Saturday, August 25, 2007

The Homeless Channel: I probably wouldn't watch it

I've never seen this book in stores, but I've heard about it a bit, and wanted to read it. Luckily, I was able to pick it up from the author at Wizard World. Score!

The Homeless Channel
By Matt Silady

This is a pretty damn good book, especially considering that it's Matt Silady's first comic. It's an ambitious story about Darcy Shaw, a young woman that starts the titular cable TV channel, causing professional, personal, and romantic travails in her life. She's a pretty fascinating character, and at first, we're not sure if she's in it for money and fame, or for humanitarian purposes. However, we find out pretty early on that her sister is homeless, and it's obvious that she wants to help homeless people out. The book focuses somewhat on the moral and ethical conflicts, like the fact that the channel is for-profit, but it seems she's doing her best to make sure companies want to put money toward the project, money that can be used to help people.

The societal issues are only one part of the story, however. There's also a personal side, with Darcy having a romantic relationship with Grady, the "watchdog" that the corporation assigns to keep an eye on the operation. They make an interesting couple, especially since Darcy is so focused on her goals that her personal life is kind of a mess. It's fun to watch them spar professionally and still try to get along personally.

The look of the book is somewhat reminiscent of Brian Michael Bendis's earlier works, like Jinx or Goldfish, with photoreferenced characters and urban backgrounds. The dialogue is also kind of similar, with a lot of witty back-and-forths, although it's not nearly so mannered (or profane) as Bendis's. It makes for a fun read, and the pictures "act" out the conversations very well. In interviews he's given, Silady said he used this art style out of necessity, since he had trouble finding a reliable artist who didn't need to be paid up front; he decided to do the art himself, and altering photographs was what he was most comfortable with. This adds an interesting level to the work, with characters played by actual "actors", almost becoming like fumetti. Maybe this is a common discussion point with fumetti; I'm not really familiar with that branch of the medium. Whatever the case, it works really well here.

Silady actually tries some pretty ambitions stuff, and that's partly where he has some problems. There are a couple points where he has characters walking and talking, and he has the "path" of the panels zigzag across the pages (it's a double-page spread), with the top tier reading left-to-right, the middle tier reversing to read right-to-left, and the bottom tier switching back to left-to-right:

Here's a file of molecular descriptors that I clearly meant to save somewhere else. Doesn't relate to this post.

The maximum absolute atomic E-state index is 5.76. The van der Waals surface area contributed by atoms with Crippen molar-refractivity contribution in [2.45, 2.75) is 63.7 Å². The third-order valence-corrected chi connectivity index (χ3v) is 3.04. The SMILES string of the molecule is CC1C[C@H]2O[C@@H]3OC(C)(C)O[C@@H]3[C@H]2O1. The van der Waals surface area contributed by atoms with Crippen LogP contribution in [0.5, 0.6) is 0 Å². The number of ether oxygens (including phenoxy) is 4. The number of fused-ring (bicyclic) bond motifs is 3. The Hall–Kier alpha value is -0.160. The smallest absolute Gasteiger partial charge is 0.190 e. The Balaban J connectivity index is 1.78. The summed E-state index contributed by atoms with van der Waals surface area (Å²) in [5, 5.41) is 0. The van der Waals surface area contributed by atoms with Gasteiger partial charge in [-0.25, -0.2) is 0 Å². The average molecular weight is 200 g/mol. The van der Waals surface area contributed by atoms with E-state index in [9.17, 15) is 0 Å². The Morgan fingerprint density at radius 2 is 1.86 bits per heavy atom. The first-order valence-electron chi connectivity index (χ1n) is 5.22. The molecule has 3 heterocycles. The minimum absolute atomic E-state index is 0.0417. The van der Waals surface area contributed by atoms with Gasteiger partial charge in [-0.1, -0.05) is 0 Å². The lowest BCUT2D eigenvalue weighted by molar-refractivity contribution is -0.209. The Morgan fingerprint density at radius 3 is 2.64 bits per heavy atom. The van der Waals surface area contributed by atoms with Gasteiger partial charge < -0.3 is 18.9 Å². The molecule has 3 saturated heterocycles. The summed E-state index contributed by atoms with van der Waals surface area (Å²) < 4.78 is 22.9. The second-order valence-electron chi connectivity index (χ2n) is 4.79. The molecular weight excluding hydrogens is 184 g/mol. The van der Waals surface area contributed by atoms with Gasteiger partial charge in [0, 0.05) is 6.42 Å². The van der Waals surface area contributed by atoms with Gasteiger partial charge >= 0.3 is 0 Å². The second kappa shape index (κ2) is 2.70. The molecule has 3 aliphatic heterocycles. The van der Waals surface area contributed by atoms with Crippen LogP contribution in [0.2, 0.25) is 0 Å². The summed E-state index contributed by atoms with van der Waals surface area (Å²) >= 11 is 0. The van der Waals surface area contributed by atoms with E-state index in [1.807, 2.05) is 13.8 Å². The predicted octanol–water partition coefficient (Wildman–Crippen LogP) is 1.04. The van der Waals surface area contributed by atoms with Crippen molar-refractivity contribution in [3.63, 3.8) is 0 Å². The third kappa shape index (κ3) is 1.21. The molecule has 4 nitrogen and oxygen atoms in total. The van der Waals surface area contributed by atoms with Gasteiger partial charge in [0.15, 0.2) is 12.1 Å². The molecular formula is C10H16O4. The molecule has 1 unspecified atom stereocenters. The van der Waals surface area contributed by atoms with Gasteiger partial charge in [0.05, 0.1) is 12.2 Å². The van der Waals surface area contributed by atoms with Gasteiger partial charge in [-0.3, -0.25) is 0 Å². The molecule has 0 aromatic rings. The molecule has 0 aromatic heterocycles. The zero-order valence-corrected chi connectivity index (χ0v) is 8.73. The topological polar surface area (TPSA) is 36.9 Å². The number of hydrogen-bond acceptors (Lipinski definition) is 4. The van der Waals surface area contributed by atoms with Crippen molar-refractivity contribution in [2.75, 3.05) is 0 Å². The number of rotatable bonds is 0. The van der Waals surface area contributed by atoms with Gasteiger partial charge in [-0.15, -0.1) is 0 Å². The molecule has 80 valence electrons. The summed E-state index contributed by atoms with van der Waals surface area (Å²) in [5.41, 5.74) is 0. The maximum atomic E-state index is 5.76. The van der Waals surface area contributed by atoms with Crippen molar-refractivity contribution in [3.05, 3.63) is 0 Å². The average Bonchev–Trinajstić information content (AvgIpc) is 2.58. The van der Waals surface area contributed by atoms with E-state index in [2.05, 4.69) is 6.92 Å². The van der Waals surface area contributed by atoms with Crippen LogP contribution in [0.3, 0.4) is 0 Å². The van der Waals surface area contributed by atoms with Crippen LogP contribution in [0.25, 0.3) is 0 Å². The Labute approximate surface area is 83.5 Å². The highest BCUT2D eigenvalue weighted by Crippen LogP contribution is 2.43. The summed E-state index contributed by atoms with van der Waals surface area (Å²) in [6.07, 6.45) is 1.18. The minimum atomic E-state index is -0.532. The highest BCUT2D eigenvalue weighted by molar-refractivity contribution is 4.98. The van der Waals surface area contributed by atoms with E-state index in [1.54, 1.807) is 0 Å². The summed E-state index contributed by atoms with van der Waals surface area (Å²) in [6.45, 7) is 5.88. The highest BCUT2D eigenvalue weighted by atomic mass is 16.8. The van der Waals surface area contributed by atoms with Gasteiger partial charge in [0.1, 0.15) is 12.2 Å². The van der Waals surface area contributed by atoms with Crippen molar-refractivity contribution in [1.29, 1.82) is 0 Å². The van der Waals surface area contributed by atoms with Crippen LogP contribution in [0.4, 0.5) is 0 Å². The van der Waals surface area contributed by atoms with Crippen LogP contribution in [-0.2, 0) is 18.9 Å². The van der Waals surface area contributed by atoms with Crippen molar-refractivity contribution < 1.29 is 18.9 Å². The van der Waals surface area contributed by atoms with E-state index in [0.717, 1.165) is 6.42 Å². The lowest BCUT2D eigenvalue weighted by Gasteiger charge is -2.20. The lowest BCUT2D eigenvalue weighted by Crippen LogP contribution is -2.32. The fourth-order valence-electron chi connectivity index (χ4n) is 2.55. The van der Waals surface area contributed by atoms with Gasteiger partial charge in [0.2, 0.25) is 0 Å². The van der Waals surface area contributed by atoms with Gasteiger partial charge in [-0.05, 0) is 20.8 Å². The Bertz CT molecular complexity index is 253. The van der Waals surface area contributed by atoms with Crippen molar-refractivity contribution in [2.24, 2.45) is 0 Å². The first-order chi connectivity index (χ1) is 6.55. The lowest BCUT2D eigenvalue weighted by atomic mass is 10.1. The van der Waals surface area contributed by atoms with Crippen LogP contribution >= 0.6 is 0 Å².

It's pretty non-intuitive, which is demonstrated by the necessity of arrows to guide the reader's eye, and while it's readable, it's not really necessary. Also it breaks the "180 rule", which states that the reader's point of view shouldn't jump across the line of action in a scene. In the second tier, the characters switch places; I'm not sure if they're supposed to be walking in the opposite direction than in the first tier, or possibly turned a corner in the hallway. It's confusing, and distracts from the conversation. I think the technique was used to "liven up" the scene and keep it from being just talking heads, but instead it just makes it harder to read.

There are also occasional issues with word balloon placement, like in the following panel:

After reading the first balloon, in the upper left, the eye is drawn to the two balloons in the middle (since they are closer, but also because they are in the center of the image), but they are actually supposed to come after the balloon in the upper right. This sort of thing happens fairly regularly in the book, but that seems to be a sign of a first-time creator.

But the book is still quite readable, and I don't fault Silady for overreaching. He tells a really good story here, one meant for adults that deals with social issues and features realistic characters. He also leaves much of the story open to interpretation, with major events sometimes happening off-panel or only hinted at, forcing the reader to intuit what has happened in order to catch up with the characters. There's also a lot of humor, like when Darcy is pitching the idea of the channel, mentioning a round table discussion show with civic and religious leaders; the executives suggest putting them all in a house and making a Big Brother-like show out of it. Funny, yet quite believable.

So it's a really good book, and I heartily recommend it to those looking for good mainstream adult fiction in comics form. I'll definitely be watching Silady to see what he does next.


  1. You know, Frank Miller once said categorically that the "180 rule" does not apply to comics.

    For what that's worth!

    (For some reason that quote has always stayed with me, since I first read it back in 1994 or whenever it was -- I think because at the time I had no idea what the "180 rule" was ... and to be honest, even after hearing explanations such as the one you provide in this blog entry, I can't quite wrap my head around the idea.)

  2. For anyone interested, here's the Wikipedia page about the 180 rule. I don't know if I would say it applies to comics exactly as it does to film, but it's probably a good guideline to follow.